Power-grid operators nationwide are on high alert Tuesday as gale-force geomagnetic winds from a solar storm sweep across the Earth – creating potentially dangerous electrical currents that, if severe enough, could damage the US power grid.
The impact of this solar geomagnetic storm – called a “coronal mass ejection” by scientists – is being measured by satellites orbiting the Earth. It is the strongest such storm to hit Earth since 2005.
Still, it was expected to be moderate in intensity, compared with more severe events in the past, with only mild impacts on the power grid, solar storm experts said. Peak impact was expected Tuesday between morning and late in the day, solar weather experts said.
After the flare showed up on satellite sensors Sunday, solar storm advisories were sent by the National Oceanic and Atmospheric Administration to the nation’s independent system operators that oversee regional grid reliability in the nation 10 big power markets.
Beyond problems with satellites and radio communications, power generators and transmission line operators were advised to put the portions of the grid they control in a more defensive, robust posture. The idea is to gird for the impact of billions of tons of charged solar particles striking the Earth's magnetic field at two million miles per hour.
“We do not expect an impact to the bulk power system, however utilities are monitoring their facilities, as usual, for any abnormal energy flows and are prepared to take all appropriate actions to maintain reliability of the bulk power system,” writes Kimberly Mielcarek, spokesman for the North American Electric Reliability Corporation (NERC) in an e-mail. “We’re conferring with NOAA counterparts as needed, and sharing information with the North American bulk power system reliability coordinators.”
Intense debate has swirled over the issue of solar geomagnetic storms – and what, if anything, to do about these infrequent events beyond reactive, defensive actions. Most such storms have little impact on the Earth. Only a handful have had any serious impact over the past century. Still, the US and other modern societies are more dependent on power grids than ever – and damage to the grid could be severe in some cases.
The power grid is 10 times larger than it was in 1921, when the last solar super storm hit, effectively making it a giant new antenna for geomagnetic current. A far stronger solar outburst could overload and wreck hundreds of critical high-voltage transformers nationwide, blacking out 130 million people for months and costing as much as $2 trillion, according to a 2010 Oak Ridge National Laboratory study.
In 1859, the strongest geomagnetic storm on record made telegraph systems worldwide go haywire. So much induced current surged through the lines that some telegraph offices caught fire and wires melted. Most recently, a far-weaker 1989 solar storm knocked out power to millions of people in Quebec for about nine hours. Farther south, a large transformer at the Salem Nuclear Power plant in New Jersey was wrecked by the same event.
Should big transformers that would be most affected have surge protectors put on them to prevent them from burning out during a severe storm? How much would that cost? Should the federal government mandate such preparations?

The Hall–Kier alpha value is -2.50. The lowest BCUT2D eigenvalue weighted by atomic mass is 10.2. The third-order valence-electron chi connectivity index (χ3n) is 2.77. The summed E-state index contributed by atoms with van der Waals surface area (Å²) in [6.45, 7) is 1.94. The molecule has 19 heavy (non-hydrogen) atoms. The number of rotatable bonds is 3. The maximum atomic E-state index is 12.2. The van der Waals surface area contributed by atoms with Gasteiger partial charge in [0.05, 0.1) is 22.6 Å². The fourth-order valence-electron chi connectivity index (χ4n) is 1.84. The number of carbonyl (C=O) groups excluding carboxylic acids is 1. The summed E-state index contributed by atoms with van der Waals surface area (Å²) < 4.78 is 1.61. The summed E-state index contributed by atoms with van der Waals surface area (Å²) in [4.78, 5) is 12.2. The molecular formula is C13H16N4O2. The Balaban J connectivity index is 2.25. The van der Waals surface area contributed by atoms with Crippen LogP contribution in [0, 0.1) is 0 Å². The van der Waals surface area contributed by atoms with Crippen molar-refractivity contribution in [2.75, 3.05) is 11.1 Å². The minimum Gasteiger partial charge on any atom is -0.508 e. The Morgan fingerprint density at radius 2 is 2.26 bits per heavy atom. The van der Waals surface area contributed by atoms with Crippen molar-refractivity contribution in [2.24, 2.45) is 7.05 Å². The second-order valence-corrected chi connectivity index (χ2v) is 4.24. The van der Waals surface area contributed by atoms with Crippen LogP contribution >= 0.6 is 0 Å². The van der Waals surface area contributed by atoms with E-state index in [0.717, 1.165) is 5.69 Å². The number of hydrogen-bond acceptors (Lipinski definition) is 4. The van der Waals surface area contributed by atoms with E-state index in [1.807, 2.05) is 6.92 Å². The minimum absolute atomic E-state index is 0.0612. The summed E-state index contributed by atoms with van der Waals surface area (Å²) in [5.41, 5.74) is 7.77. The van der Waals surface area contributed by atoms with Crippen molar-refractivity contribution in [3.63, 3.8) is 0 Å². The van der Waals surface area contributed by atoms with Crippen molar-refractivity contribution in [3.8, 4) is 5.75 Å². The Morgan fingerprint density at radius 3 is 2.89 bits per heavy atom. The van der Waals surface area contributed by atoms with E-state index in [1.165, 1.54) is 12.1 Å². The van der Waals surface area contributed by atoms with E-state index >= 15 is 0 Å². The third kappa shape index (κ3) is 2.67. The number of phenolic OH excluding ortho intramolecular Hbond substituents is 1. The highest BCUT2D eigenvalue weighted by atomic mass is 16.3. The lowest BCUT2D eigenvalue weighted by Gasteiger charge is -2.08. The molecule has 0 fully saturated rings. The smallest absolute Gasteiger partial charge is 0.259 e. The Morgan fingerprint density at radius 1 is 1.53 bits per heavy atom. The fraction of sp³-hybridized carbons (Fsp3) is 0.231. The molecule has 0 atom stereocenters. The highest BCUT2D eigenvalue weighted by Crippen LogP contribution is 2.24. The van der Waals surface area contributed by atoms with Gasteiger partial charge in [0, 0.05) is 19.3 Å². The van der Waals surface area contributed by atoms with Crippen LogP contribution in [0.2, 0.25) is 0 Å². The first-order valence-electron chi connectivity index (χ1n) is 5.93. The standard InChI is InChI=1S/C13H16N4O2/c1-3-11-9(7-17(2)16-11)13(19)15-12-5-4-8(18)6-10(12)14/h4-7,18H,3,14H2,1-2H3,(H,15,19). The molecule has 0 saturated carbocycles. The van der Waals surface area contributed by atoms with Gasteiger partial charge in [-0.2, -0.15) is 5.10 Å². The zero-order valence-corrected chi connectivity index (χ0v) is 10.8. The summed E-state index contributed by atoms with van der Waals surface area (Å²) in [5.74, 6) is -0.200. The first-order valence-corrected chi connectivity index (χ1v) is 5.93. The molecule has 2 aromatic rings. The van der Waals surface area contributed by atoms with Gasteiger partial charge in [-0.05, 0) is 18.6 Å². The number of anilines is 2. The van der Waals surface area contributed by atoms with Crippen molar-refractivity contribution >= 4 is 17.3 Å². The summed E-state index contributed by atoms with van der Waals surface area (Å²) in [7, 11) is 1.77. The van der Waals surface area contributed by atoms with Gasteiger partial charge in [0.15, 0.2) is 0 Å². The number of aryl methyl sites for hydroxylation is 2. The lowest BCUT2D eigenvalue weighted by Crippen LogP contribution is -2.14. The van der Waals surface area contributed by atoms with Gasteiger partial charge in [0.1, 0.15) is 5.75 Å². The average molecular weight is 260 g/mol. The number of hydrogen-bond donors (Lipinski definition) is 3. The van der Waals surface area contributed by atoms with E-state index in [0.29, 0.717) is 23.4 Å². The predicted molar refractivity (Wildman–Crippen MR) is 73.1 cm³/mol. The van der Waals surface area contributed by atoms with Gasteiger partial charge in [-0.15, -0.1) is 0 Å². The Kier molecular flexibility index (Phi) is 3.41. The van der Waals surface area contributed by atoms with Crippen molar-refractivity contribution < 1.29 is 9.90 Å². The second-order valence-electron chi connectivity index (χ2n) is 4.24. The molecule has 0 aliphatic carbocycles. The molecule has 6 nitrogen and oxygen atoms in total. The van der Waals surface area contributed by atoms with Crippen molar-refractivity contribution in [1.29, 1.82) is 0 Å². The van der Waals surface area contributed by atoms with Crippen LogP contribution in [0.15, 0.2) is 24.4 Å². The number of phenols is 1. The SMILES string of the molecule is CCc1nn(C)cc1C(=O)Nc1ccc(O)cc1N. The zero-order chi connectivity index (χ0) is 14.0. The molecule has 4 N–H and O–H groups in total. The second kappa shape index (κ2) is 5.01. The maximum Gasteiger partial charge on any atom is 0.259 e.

Congress has repeatedly held hearings on the issue. In the previous session of Congress the House of Representatives overwhelming approved legislation that would have mandated that power-grid operators take action. But the Senate did not take up the matter – and new legislation is still sitting, waiting for passage.
For its part, NERC issued a 2010 report warning that geomagnetic storms, along with cyberattack and electromagnetic pulse attack with a nuclear weapon – were three high-impact but low-probability threats worth guarding against. Last May, NERC issued an advisory to regional power system operators identifying an array of steps available to them when NOAA issues warnings of a geomagnetic storm.
Practical actions that can be taken, for instance, include purchasing power from generators closer to where the power is being consumed rather than buying blocks of power that have to be sent on transmission lines that span several states, a move that enhances the stability of the grid by helping maintain necessary voltages on the system.
But debate over just how much damage would occur from such as storm is almost as intense as the storm itself. While experts are reported to largely agree that such storms could knock out big sections of the grid, there is sharp disagreement over how much damage it would do and whether big transformers would burn out and cause longer-term, wide-scale damage to the US economy, US experts say.
“We want to make sure that we aren't rash in our judgments,” says John Kappenman, the solar storm expert who conducted the seminal Oak Ridge National Laboratory study that warned of a worst-case scenario that could put 130 million people out of power for months or longer and cost more than $1 trillion.
To prevent such an unlikely but costly event, blocking devices, the equivalent of surge protectors for those big but possibly vulnerable transformers, could be installed at a cost of around $1 billion nationwide – a small cost when spread across households – and could be a saving grace, Mr. Kappenman says.
“Ultimately we have to figure out the right thing that needs to be done,” he says. “We absolutely have to get this right, because we can't wait for a big storm to learn all the things we need to learn. It's too large a consequence for society.”